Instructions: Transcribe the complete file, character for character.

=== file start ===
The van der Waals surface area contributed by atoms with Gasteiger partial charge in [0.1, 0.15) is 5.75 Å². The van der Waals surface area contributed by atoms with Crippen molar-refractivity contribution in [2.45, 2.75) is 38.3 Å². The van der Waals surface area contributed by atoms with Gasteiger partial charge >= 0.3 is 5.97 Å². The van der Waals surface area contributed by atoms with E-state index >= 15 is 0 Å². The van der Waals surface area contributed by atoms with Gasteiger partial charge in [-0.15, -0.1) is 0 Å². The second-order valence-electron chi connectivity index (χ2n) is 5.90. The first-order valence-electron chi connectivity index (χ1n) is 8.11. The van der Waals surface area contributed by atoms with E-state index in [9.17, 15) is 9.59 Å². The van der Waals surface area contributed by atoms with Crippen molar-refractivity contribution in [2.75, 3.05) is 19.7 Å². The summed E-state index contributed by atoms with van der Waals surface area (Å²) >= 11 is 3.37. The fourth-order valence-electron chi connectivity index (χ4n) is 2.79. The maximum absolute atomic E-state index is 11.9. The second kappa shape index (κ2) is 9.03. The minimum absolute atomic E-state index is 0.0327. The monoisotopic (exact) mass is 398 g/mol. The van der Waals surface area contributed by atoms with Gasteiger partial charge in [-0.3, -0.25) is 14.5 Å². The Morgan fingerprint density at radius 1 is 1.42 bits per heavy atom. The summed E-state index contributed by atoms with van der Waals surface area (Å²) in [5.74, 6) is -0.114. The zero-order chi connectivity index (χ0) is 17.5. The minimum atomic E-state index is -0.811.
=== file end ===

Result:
The van der Waals surface area contributed by atoms with Gasteiger partial charge in [0.1, 0.15) is 5.75 Å². The van der Waals surface area contributed by atoms with Crippen molar-refractivity contribution in [2.45, 2.75) is 38.3 Å². The van der Waals surface area contributed by atoms with Gasteiger partial charge >= 0.3 is 5.97 Å². The van der Waals surface area contributed by atoms with E-state index >= 15 is 0 Å². The van der Waals surface area contributed by atoms with Gasteiger partial charge in [-0.15, -0.1) is 0 Å². The second-order valence-electron chi connectivity index (χ2n) is 5.90. The first-order valence-electron chi connectivity index (χ1n) is 8.11. The van der Waals surface area contributed by atoms with E-state index in [9.17, 15) is 9.59 Å². The van der Waals surface area contributed by atoms with Crippen molar-refractivity contribution in [2.75, 3.05) is 19.7 Å². The summed E-state index contributed by atoms with van der Waals surface area (Å²) >= 11 is 3.37. The fourth-order valence-electron chi connectivity index (χ4n) is 2.79. The maximum absolute atomic E-state index is 11.9. The second kappa shape index (κ2) is 9.03. The minimum absolute atomic E-state index is 0.0327. The monoisotopic (exact) mass is 398 g/mol. The van der Waals surface area contributed by atoms with Gasteiger partial charge in [-0.3, -0.25) is 14.5 Å². The Morgan fingerprint density at radius 1 is 1.42 bits per heavy atom. The summed E-state index contributed by atoms with van der Waals surface area (Å²) in [5.74, 6) is -0.114. The zero-order chi connectivity index (χ0) is 17.5. The minimum atomic E-state index is -0.811.